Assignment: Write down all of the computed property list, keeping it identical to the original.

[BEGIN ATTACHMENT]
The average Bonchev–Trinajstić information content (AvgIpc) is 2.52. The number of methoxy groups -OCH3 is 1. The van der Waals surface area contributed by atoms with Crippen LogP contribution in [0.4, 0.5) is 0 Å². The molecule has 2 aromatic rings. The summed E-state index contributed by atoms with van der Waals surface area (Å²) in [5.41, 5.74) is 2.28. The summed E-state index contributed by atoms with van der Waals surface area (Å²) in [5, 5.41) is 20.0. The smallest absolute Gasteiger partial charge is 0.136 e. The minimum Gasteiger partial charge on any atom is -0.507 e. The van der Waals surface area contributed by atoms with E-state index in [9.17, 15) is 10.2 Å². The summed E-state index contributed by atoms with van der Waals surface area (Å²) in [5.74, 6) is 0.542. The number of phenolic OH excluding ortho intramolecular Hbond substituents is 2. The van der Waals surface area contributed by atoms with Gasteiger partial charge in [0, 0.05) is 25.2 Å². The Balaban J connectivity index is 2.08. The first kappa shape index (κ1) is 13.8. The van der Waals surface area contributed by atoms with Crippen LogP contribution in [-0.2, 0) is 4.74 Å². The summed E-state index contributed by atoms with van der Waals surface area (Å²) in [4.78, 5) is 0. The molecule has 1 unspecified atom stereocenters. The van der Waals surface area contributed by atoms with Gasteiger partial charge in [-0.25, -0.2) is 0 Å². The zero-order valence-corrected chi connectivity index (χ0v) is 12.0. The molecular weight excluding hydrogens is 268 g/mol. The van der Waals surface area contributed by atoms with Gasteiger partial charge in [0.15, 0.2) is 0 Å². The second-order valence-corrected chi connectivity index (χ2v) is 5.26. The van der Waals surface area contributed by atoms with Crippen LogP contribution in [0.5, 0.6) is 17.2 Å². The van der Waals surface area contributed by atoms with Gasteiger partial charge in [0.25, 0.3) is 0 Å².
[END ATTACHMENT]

The average Bonchev–Trinajstić information content (AvgIpc) is 2.52. The number of methoxy groups -OCH3 is 1. The van der Waals surface area contributed by atoms with Crippen LogP contribution in [0.4, 0.5) is 0 Å². The molecule has 2 aromatic rings. The summed E-state index contributed by atoms with van der Waals surface area (Å²) in [5.41, 5.74) is 2.28. The summed E-state index contributed by atoms with van der Waals surface area (Å²) in [5, 5.41) is 20.0. The smallest absolute Gasteiger partial charge is 0.136 e. The minimum Gasteiger partial charge on any atom is -0.507 e. The van der Waals surface area contributed by atoms with E-state index in [9.17, 15) is 10.2 Å². The summed E-state index contributed by atoms with van der Waals surface area (Å²) in [5.74, 6) is 0.542. The number of phenolic OH excluding ortho intramolecular Hbond substituents is 2. The van der Waals surface area contributed by atoms with Gasteiger partial charge in [0, 0.05) is 25.2 Å². The Balaban J connectivity index is 2.08. The first kappa shape index (κ1) is 13.8. The van der Waals surface area contributed by atoms with Crippen LogP contribution in [-0.2, 0) is 4.74 Å². The summed E-state index contributed by atoms with van der Waals surface area (Å²) in [4.78, 5) is 0. The molecule has 1 unspecified atom stereocenters. The van der Waals surface area contributed by atoms with Gasteiger partial charge in [-0.25, -0.2) is 0 Å². The zero-order valence-corrected chi connectivity index (χ0v) is 12.0. The molecular weight excluding hydrogens is 268 g/mol. The van der Waals surface area contributed by atoms with Gasteiger partial charge in [0.15, 0.2) is 0 Å². The second-order valence-corrected chi connectivity index (χ2v) is 5.26. The van der Waals surface area contributed by atoms with Crippen LogP contribution in [0.5, 0.6) is 17.2 Å². The van der Waals surface area contributed by atoms with Gasteiger partial charge in [0.25, 0.3) is 0 Å².